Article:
I love stories. Not television type stories — real stories told by real people, memories of special times, moments that have stayed with them always. When I hear a story like that it becomes a part of my life. I tuck it away in my mind like a golden treasure. It warms my heart, it feeds my spirit. From time to time I savor the goodness, knowing that a lifelong gift has been given me. Many of my favorites were told by loved ones who are no longer on this earth, so I cherish the stories and remember them. As summer draws to a close, I recall a memory from my dear friend John Hanson from a day in 1922 when he was a young boy of twelve.
John’s best buddy was also named John and the two were the closest of friends up until the first one died. They grew up in Tacoma, just a few blocks from the harbor. The waterways of Puget Sound were clogged with wooden ships, steam ships, ferry boats and cargo ships — books about the salty TugBoat Annie were the boys favorite reading. The waterfront was a boisterous, rollicking mass of sailors and dock workers and the aromas of creosote and oil permeated the huge wooden planks. The two boys longed for a boat of their own and imagined themselves boldly setting sail on voyages of high adventure. Since a boat of any kind wasn’t in the family budget, they decided to build a boat. And they did. It was a rowboat made from salvaged wood, and it was a sturdy seaworthy vessel.
It wasn’t long before they felt confident enough to undertake the first of many expeditions, completely unbeknownst to their innocent parents. One fine summer day they decided to row to Anderson Island. Filled with the vigor and confidence of youth the miles sped by and they landed on an inviting beach. They must have felt as cocky as gold medal winners at the Olympics. The day was perfection and the water calling to them. As with one accord they stripped naked and ran full speed into the water, splashing and diving like two sea otter pups. When they finally emerged from their exuberant play, they realized that they were awfully hungry. As it happens, a field of corn had been planted right up to the edge of the beach and the farmer had been watching them frolic in the water. A wise man, he figured that they hadn’t thought to bring a lunch. But boys need to be fed, and he plucked several ears of corn and told them that they could build a fire on the beach. Pretty soon they were sitting cross-legged in front of the fire devouring one ear after another of steamed corn. John always said that corn never again tasted so sweet. Every ear of corn for the rest of his life would be measured against the corn eaten by two young boys in the summer of 1922.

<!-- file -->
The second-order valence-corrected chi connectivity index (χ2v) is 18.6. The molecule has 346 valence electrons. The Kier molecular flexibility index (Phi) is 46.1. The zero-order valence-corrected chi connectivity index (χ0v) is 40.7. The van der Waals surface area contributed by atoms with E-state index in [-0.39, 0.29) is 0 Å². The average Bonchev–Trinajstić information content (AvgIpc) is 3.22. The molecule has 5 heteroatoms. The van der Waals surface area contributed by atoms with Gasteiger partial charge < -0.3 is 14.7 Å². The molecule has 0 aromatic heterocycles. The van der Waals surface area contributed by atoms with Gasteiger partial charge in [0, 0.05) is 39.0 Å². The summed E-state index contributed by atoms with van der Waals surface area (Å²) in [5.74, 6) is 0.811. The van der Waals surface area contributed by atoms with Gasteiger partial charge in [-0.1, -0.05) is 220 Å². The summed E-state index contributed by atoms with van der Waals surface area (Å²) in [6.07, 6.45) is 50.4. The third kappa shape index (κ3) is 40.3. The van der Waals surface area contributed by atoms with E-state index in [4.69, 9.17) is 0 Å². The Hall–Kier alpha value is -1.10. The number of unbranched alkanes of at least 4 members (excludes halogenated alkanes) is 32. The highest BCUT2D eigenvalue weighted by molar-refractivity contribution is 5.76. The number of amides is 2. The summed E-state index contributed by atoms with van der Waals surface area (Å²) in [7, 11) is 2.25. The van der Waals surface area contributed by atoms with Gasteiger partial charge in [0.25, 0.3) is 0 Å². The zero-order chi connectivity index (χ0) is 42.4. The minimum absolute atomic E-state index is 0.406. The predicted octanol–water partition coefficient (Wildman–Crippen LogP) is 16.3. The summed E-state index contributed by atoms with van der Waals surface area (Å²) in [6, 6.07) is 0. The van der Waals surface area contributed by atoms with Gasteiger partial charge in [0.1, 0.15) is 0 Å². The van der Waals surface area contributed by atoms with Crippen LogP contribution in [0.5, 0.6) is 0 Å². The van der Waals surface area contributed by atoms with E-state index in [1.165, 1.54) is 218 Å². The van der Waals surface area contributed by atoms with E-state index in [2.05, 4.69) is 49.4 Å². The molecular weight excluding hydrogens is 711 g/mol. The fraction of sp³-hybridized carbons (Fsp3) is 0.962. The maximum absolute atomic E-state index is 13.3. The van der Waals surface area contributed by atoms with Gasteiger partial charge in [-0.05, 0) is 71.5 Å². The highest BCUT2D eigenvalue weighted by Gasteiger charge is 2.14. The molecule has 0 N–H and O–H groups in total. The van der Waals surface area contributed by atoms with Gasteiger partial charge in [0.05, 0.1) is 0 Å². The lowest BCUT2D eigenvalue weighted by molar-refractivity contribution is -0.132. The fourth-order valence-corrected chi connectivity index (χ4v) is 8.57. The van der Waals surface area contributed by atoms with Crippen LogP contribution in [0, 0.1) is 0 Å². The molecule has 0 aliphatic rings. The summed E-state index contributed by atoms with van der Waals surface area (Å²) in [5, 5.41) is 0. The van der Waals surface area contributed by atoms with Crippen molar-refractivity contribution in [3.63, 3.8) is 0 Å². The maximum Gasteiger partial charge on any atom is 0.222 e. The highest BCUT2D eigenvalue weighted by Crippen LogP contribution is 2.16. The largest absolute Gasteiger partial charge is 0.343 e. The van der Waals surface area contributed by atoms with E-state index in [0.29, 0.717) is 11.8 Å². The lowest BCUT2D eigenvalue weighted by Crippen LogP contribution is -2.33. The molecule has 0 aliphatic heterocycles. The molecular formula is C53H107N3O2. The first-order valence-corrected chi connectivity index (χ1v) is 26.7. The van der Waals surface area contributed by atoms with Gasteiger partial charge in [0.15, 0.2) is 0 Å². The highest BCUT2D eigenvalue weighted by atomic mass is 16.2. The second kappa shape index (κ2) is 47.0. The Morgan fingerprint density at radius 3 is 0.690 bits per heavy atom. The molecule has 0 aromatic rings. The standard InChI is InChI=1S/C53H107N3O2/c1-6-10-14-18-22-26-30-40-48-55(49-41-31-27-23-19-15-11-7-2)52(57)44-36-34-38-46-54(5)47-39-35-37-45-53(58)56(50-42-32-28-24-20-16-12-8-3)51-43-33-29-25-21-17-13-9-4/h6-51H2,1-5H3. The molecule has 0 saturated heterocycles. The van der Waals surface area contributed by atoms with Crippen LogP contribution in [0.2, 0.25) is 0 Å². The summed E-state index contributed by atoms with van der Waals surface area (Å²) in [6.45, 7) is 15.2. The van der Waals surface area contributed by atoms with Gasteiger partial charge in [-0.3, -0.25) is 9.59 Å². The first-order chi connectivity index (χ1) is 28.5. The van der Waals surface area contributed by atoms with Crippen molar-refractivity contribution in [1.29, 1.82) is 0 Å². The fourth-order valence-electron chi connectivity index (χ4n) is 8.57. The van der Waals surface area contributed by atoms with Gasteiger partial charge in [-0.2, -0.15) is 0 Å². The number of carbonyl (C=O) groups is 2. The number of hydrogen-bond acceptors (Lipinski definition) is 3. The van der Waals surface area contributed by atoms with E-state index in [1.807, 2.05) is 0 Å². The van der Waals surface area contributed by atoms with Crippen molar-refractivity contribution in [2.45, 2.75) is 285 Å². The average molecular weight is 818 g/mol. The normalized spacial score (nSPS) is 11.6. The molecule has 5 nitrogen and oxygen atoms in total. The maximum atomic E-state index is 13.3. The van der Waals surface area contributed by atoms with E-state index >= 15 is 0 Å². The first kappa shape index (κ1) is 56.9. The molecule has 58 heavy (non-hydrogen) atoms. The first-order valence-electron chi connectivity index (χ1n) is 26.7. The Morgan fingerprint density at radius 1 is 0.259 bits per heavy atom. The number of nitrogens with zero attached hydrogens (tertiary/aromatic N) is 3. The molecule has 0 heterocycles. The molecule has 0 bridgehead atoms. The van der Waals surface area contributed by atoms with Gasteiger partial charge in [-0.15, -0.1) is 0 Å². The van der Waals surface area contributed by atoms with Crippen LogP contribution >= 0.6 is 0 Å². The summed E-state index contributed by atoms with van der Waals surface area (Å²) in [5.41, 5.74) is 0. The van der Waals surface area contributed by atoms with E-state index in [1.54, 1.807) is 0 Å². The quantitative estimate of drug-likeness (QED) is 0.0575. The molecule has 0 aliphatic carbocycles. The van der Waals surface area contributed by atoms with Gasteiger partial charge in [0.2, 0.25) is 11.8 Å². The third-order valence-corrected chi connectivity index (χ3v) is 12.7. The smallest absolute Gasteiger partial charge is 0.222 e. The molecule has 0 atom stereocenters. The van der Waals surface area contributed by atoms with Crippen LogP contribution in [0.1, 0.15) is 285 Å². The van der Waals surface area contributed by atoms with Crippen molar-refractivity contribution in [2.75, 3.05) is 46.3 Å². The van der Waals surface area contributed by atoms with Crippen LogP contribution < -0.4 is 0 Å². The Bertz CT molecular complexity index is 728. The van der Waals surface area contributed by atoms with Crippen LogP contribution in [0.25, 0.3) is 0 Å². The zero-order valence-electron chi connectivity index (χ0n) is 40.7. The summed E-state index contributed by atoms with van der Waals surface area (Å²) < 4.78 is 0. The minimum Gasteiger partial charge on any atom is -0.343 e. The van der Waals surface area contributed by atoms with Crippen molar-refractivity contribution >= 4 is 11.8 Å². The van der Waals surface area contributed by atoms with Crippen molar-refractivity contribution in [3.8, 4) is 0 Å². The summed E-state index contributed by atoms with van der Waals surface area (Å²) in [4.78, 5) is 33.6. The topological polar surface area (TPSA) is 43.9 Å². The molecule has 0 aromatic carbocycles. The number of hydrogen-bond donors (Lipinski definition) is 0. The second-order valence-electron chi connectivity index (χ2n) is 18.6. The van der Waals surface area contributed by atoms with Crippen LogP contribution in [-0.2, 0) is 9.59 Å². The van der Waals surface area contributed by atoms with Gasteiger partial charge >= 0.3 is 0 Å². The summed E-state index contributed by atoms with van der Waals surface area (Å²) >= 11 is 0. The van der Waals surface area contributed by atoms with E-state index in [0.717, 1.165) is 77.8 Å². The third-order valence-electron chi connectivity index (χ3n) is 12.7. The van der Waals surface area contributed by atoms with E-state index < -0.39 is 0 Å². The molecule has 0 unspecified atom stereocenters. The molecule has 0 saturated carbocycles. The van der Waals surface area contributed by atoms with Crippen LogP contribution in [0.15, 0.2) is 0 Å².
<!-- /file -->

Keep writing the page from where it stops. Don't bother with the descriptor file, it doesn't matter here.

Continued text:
I never eat an ear of corn without thinking of the two best friends and their feast of fresh corn. I smile and think of the many cherished times that I spent listening to John tell me stories of his youth. The day that shone brilliantly in his memory now shines in mine, and I know that I am blessed. It worries me that we live our lives at such a frantic pace that we may forget to share our stories. The business overwhelms us, it’s easier to collapse at the end of the day and turn on the television. John and Peggy had an old swing that sat on the bulkhead, and after a summer dinner we would finish the dishes and all squeeze into the swing. Rocking gently, a blanket on our laps, we would sit and talk. Just talk. It’s easy to tell stories when the only sound is the lapping of waves, the only distraction the setting of the sun. We all have stories to share, come — sit on the swing and rest a while. We’ll talk.
Barbara Bennett Parsons is the manager of the Grays Harbor Farmers Market in Hoquiam.